During the seventeenth century, tobacco planting was extended to other European countries: Germany, Sweden, Denmark, Austria, and then the Far East and China [ 9 ]. The first laws prohibiting smoking were adopted in the seventeenth century. Sultan Murat brought a law that punished anyone who smoked with a death sentence because it was suspected that smokers caused a major fire in Constantinople. In the same period with the support of the church, anti-smoking laws were being adopted in Europe [ 11 ]. British King James I condemned the first tobacco importer in England with a death penalty.
In the mid-nineteenth century, industrial cigarette production began, and smoking became fashionable. Tobacco expansion and the number of smokers increased especially after the end of World War I where a large number of smokers recorded were among women.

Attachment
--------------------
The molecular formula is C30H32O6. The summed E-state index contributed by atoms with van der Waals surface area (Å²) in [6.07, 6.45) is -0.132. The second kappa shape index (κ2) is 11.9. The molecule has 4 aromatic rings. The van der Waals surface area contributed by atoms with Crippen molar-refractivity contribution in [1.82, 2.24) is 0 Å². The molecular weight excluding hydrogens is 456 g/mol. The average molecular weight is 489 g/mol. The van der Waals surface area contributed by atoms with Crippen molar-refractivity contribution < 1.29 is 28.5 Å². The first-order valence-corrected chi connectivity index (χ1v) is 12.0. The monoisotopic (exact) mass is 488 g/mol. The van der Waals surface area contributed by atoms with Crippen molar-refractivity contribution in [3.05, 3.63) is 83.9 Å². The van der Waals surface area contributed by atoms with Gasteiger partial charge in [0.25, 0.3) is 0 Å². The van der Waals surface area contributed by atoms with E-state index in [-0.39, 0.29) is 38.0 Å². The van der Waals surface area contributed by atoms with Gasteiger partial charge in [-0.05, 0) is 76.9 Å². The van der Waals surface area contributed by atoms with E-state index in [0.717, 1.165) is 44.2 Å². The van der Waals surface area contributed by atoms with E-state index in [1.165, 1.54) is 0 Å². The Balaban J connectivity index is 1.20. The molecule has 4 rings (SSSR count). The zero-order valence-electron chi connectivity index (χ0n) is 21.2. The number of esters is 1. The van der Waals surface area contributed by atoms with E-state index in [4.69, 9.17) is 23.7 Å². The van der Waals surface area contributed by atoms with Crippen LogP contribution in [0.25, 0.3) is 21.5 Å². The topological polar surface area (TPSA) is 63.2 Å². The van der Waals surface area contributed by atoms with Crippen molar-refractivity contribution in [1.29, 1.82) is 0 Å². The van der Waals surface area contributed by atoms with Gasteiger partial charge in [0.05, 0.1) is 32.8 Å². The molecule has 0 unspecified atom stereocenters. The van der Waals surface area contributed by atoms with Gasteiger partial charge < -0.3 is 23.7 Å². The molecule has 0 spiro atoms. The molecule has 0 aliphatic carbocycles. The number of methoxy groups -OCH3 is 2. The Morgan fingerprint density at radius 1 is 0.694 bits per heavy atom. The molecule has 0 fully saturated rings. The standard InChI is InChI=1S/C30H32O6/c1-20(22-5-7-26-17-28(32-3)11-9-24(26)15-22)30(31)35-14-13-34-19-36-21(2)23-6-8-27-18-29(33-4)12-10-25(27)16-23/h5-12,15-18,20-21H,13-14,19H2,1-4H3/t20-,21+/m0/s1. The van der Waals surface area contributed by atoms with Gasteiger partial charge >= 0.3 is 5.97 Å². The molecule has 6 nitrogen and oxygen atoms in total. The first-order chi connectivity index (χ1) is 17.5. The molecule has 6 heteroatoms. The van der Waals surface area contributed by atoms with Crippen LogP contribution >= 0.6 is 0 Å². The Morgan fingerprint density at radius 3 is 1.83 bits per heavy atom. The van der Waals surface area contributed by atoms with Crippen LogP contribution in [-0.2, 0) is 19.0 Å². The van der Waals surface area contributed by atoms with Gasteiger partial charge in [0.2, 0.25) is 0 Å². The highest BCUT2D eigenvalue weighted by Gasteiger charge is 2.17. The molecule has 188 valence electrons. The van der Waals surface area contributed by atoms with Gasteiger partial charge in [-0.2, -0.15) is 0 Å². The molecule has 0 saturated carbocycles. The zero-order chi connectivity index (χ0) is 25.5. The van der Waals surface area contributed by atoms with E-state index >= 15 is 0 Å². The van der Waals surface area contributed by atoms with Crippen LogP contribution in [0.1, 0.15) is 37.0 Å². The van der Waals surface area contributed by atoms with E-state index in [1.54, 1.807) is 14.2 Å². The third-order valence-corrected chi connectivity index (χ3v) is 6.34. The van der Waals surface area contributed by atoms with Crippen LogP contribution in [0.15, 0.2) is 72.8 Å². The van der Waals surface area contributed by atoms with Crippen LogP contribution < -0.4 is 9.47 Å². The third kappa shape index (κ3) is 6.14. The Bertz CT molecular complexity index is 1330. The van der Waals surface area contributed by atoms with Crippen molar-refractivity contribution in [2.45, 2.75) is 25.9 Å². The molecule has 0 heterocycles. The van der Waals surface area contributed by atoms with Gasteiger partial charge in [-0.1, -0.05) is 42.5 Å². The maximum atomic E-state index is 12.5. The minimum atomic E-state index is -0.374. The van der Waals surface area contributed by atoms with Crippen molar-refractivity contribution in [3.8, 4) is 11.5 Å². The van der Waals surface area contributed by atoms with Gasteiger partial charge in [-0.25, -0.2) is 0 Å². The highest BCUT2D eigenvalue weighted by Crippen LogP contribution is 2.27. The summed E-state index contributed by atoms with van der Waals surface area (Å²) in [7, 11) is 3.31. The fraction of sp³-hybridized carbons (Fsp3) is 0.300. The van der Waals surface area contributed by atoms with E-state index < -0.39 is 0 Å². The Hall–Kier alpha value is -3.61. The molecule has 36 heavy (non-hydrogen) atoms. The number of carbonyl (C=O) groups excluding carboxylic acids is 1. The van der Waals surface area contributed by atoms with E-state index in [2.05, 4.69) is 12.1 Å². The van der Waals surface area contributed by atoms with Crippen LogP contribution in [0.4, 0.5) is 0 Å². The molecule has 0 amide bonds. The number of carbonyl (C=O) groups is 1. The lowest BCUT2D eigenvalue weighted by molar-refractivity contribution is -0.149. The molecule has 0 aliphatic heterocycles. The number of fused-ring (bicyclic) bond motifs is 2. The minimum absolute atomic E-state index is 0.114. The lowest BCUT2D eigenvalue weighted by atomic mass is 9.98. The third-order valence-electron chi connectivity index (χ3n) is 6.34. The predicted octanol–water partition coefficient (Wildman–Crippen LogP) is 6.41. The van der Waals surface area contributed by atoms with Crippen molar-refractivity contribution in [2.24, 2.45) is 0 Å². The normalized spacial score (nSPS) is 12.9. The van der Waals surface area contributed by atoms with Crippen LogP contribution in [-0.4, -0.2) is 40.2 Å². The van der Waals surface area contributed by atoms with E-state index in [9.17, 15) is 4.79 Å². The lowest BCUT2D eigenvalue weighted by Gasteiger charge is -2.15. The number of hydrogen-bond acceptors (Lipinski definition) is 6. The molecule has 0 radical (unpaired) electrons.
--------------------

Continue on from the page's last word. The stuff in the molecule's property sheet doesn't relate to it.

Since the appearance of tobacco and smoking in Europe, we have witnessed the first conflicts between two sides, those who advocate smoking and tobacco as a healing plant, and others who consider it harmful and dangerous to health. None of the two parties could prove that they were right or wrong until the beginning of the twentieth century.
During the s, the dangers of tobacco smoking leading to mortality and the many consequences of smoking on the economic and social level were recognized. From the early s to the mids of the twenty-first century, the first experimental evidence confirms the association between tobacco smoke and lungs, bronchus diseases, and the carcinogenicity of cigarette smoke substances. Epidemiological research has shown that there is a causal link between excessive cigarette smoking and lung cancer. In , a statutory obligation was issued to highlight the health hazard warning on each cigarette box.